Senate OKs Miller Bill to Explore ‘Harm Reduction Center’ Pilot

Effort Aimed at Reducing Overdose Deaths, Promoting Treatment

 

STATE HOUSE – The Senate today approved legislation sponsored by Senate Health and Human Services Committee Chairman Joshua Miller to explore the creation of a pilot program to create “harm reduction centers” to help prevent drug overdose deaths.

The centers would be supervised facilities for drug users, staffed by health care professionals who could help in cases of overdose and make treatment referrals. Often referred to as “safe injection facilities” or “supervised consumption sites,” there are about 120 such facilities operating in 10 countries worldwide.

“If we are truly going to rein in the drug overdose epidemic, we must recognize drug addiction as the health problem it is, rather than as merely a crime. People who are addicted need help and protection from the most dangerous possibilities of addiction. Having a place where someone can save them from an overdose and where there are people offering them the resources they need for treatment is a much better alternative to people dying alone in their homes or their cars. Especially as overdose deaths have climbed during the pandemic and fentanyl-laced drugs continue to pose a lethal threat to unwitting users, we could prevent needless death and turn lives around with a program like this,” said Chairman Miller (D-Dist. 28, Cranston, Providence). 

The legislation (2021-S 0016A) would authorize the Department of Health to establish regulations and explore the creation of a harm reduction pilot program for people to safely consume controlled substances they have obtained on their own. The centers must be staffed with health care professionals to prevent overdoses and make treatment referrals.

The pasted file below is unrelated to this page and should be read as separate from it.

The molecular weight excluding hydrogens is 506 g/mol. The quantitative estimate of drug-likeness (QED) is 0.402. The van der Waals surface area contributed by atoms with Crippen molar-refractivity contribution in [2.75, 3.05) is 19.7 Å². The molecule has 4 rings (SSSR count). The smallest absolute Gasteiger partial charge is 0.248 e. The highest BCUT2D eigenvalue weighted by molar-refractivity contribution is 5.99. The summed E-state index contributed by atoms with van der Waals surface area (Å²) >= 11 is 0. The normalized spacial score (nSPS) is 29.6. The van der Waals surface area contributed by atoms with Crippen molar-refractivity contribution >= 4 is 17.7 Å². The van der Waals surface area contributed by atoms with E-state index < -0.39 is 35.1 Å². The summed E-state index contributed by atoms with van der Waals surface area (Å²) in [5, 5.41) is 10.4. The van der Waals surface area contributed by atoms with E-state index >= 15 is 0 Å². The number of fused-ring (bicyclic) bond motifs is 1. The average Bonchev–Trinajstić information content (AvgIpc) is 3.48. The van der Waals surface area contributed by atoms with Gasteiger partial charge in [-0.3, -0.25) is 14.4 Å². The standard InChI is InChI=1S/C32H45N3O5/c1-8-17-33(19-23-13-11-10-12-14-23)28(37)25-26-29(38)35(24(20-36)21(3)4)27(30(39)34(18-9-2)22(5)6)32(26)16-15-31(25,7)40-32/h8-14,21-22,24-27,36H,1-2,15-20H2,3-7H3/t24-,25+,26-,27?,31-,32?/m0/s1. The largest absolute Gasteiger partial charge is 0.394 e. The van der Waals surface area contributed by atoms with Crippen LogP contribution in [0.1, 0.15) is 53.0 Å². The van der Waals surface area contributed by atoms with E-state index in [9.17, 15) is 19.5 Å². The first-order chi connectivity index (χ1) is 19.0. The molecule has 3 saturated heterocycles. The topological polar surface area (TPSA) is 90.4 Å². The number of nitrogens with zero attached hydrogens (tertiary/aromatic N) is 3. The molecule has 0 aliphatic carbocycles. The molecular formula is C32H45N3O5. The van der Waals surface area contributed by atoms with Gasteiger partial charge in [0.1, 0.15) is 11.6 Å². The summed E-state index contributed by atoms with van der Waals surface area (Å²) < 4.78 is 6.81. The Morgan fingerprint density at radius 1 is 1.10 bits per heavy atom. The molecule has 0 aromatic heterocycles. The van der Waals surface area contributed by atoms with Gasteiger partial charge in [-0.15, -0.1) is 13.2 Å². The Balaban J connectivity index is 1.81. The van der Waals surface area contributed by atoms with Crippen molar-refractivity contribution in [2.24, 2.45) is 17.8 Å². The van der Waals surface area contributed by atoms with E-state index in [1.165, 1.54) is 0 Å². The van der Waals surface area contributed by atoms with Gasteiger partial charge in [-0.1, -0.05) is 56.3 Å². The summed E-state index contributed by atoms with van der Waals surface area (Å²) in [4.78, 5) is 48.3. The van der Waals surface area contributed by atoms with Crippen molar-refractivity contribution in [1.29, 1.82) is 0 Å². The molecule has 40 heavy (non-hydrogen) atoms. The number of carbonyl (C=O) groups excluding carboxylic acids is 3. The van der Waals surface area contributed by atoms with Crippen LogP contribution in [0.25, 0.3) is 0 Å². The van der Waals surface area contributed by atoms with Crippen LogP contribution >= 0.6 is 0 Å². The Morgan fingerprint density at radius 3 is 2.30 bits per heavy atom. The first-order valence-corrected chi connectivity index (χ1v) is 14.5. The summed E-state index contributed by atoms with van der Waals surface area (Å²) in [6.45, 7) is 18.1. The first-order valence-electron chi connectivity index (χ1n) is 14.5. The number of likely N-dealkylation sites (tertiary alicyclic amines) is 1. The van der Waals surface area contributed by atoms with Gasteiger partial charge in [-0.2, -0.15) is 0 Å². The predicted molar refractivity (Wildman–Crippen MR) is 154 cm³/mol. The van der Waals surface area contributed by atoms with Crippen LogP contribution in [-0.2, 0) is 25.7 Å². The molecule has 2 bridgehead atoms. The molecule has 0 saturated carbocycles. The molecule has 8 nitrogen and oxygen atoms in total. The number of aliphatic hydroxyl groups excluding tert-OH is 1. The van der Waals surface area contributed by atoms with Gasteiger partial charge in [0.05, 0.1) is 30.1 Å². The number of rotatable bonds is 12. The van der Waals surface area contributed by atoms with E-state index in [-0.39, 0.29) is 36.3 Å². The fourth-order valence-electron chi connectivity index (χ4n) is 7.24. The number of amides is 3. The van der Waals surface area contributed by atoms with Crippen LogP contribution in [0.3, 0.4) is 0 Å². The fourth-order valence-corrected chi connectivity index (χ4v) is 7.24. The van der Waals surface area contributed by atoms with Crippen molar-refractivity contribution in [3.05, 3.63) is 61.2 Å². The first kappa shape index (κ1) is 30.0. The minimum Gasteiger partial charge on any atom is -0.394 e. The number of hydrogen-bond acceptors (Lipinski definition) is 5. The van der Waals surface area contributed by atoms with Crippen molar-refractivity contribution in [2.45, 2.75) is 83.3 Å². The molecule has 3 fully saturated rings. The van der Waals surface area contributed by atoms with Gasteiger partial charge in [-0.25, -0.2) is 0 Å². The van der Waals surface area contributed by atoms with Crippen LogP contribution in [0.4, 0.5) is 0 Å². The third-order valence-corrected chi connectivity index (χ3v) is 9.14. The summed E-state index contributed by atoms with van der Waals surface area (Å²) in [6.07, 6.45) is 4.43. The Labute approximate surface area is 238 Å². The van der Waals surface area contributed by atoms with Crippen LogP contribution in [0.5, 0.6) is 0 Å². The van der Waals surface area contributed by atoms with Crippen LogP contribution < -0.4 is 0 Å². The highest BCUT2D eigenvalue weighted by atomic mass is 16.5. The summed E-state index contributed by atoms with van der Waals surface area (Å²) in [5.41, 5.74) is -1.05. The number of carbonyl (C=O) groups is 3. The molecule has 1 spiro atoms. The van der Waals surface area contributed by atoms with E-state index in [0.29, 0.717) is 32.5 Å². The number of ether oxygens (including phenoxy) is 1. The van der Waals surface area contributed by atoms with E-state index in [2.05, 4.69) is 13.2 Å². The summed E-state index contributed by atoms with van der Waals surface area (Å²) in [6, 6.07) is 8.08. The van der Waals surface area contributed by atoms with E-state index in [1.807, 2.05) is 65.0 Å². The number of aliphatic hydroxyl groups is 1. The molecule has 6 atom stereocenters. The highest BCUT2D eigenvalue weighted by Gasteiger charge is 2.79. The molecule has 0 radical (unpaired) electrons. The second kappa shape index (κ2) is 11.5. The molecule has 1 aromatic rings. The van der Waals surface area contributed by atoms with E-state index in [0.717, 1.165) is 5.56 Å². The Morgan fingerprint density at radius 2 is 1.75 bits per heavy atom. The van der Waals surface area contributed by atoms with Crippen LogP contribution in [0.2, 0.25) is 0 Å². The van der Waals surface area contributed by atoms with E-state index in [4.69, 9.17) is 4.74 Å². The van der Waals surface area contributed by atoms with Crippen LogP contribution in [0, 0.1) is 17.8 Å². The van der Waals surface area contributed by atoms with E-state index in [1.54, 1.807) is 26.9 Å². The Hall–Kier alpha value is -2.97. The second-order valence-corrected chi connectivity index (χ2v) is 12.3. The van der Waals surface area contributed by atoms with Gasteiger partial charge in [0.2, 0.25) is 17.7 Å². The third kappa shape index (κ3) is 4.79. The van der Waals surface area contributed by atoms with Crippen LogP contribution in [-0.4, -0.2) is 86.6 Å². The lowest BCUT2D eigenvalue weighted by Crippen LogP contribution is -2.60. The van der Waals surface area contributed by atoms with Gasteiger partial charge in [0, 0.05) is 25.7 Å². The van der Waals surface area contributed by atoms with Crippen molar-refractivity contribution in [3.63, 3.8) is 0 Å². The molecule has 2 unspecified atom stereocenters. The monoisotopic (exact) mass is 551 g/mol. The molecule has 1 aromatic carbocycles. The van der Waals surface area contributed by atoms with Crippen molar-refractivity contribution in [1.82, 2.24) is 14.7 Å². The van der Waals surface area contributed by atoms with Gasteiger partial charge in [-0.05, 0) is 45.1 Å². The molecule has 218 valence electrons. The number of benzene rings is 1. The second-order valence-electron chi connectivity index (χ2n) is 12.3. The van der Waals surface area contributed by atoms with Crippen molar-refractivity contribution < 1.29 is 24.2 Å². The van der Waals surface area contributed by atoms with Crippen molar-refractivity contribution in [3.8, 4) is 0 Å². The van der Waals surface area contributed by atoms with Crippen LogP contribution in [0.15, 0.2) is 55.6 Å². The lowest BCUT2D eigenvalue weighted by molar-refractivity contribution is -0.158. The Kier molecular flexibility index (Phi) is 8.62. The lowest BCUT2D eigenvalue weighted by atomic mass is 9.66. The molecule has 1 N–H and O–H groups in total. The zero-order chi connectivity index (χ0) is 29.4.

The bill also establishes a nine-member advisory committee made up of various stakeholders from the realms of health care, law enforcement and addiction to help the Department of Health maximize the effectiveness of the program and operate the centers in the safest possible way.

Under the bill, centers would be allowed only with the approval of the municipality in which they are located. In testimony on the bill, Providence Mayor Jorge Elorza indicated willingness on behalf of Providence to be a host city, and two health care facilities indicated they would be willing to expand to incorporate the model. The bill also stipulates that the programs should be designed to provide liability protection to the centers’ property owners and to staff at the centers.

According the American Medical Association, studies of supervised injection facilities in other countries have demonstrated that they reduce overdose deaths and transmission rates for infectious disease, and increase the number of individuals who seek addiction treatment, without increasing drug trafficking or crime in the areas where they are located. 

While there are currently no such officially sanctioned sites in the United States, several other states and municipalities are considering similar harm reduction measures, including Massachusetts, New York, New Jersey, California and Philadelphia. Somerville, Mass., is working to formalize an existing effort.

In an op-ed piece published by the Boston Globe this week, Brown University’s School of Public Health Dean Dr. Ashish K. Jha and associate professor of epidemiology Dr. Brandon D.L. Marshall called for harm reduction centers in Rhode Island, Massachusetts and across the nation, citing evidence that they save lives, prevent infection, increase access to recovery services, reduce crime and save money.

The bill is cosponsored by Majority Whip Maryellen Goodwin (D-Dist.1, Providence), Majority Leader Michael J. McCaffrey (D-Dist. 29, Warwick), Sen. Stephen R. Archambault (D-Dist. 22, Smithfield, North Providence, Johnston), Sen. Frank S.Lombardi (D-Dist. 26, Cranston),  Sen. Frank A. Ciccone III (D-Dist. 7, Providence, North Providence), Sen. Ana B. Quezada (D-Dist. 2, Providence), Sen. Frank Lombardo III (D-Dist. 26, Johnston), Sen. V. Susan Sosnowski (D-Dist. 37, South Kingstown, New Shoreham) and Sen. Melissa A. Murray (D-Dist. 24, Woonsocket, North Smithfield).

It now goes to the House, where Rep. John G. Edwards (D-Dist. 70, Tiverton, Portsmouth) is sponsoring companion legislation (2021-H 5245).

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